A day after Republicans mined the events of Sept. 11, 2001, for their emotional resonance, one of President Bush's closest congressional allies said speakers will begin to talk more about the economy as Bush prepares to lay out his second term agenda Thursday night.

Rep. Rob Portman (R-Ohio) told Washington Post editors and reporters Tuesday that an open discussion about tax cuts, trade and creating economic opportunity will help Bush win in the Midwest.

"In a state like Ohio where there is a lot of anxiety about this new economy," Portman said, the economy "really distinguishes the president and his agenda most from John Kerry's agenda." (Listen to an {lt}a href="http://www.washingtonpost.com/wp-srv/mmedia/politics/083104-10s.htm"{gt}{lt}person{gt}audio excerpt{lt}/person{gt}{lt}/a{gt} from Portman's dicussion about the economy. He also discussed {lt}a href="http://www.washingtonpost.com/wp-srv/mmedia/politics/083104-11s.htm "{gt}{lt}person{gt}courting minority voters{lt}/person{gt}{lt}/a{gt}.)

But the five-term Ohio congressman, who was a strong supporter ofBush's tax cuts, admitted that it can be a difficult case to make--especially in Ohio, where as many as 130,000 manufacturing jobs were lost in the first three years of the Bush administration. "There is an anxiety out there," Portman said, while adding he is convinced that talking about the economy is important and will favor the president.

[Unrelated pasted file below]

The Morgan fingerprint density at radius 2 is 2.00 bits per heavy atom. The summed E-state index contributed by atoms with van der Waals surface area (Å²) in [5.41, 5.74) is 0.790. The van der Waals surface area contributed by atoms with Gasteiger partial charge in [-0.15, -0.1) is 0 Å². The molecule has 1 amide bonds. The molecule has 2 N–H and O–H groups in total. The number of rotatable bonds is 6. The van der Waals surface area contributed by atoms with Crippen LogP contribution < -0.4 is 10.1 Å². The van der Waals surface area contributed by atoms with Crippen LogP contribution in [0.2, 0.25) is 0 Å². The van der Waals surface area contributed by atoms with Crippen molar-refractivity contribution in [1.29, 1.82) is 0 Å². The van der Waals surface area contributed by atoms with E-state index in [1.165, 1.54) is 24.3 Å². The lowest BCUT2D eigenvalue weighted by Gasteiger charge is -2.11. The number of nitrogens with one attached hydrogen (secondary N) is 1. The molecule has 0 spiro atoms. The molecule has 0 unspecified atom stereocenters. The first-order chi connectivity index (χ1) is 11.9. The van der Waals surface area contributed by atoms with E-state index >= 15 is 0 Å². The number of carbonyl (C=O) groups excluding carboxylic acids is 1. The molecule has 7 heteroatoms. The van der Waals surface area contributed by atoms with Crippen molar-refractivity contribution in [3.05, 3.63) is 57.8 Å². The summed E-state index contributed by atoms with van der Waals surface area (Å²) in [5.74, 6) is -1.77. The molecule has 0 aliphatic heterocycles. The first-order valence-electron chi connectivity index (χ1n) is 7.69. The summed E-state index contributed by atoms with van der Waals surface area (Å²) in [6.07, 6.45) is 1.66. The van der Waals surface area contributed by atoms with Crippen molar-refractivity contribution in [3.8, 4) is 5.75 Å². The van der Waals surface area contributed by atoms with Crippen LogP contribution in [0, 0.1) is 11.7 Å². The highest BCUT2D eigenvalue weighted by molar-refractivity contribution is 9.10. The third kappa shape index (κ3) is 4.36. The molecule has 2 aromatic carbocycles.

Portman, who represents one of Ohio's most conservative districts including part of Cincinnati, emphasized the need for more changes to the tax code and international trade practices to help what he called the positive effects of the Bush tax cut to take root and generate jobs.

"I do believe we can compete and win," Portman said. But he cautioned: "I don't think it's going to be without additional anxiety because workers are going to have to change jobs more frequently, we're going to have to be more agile, more innovative than ever."

Voters will start to hear more soon about the second term agenda, according to Portman, who will address the convention here on Wednesday. He said Bush chose to wait to present his priorities to better focus voters on his vision of the next four years. He also said that Republicans are remarkably united behind Bush, as opposed to Democrats, who he said are more united against the president than for Democratic candidate Sen. John F. Kerry (Mass.).

"The party is more unified than ever and it's not just superficial," he said. "Our economic message is united."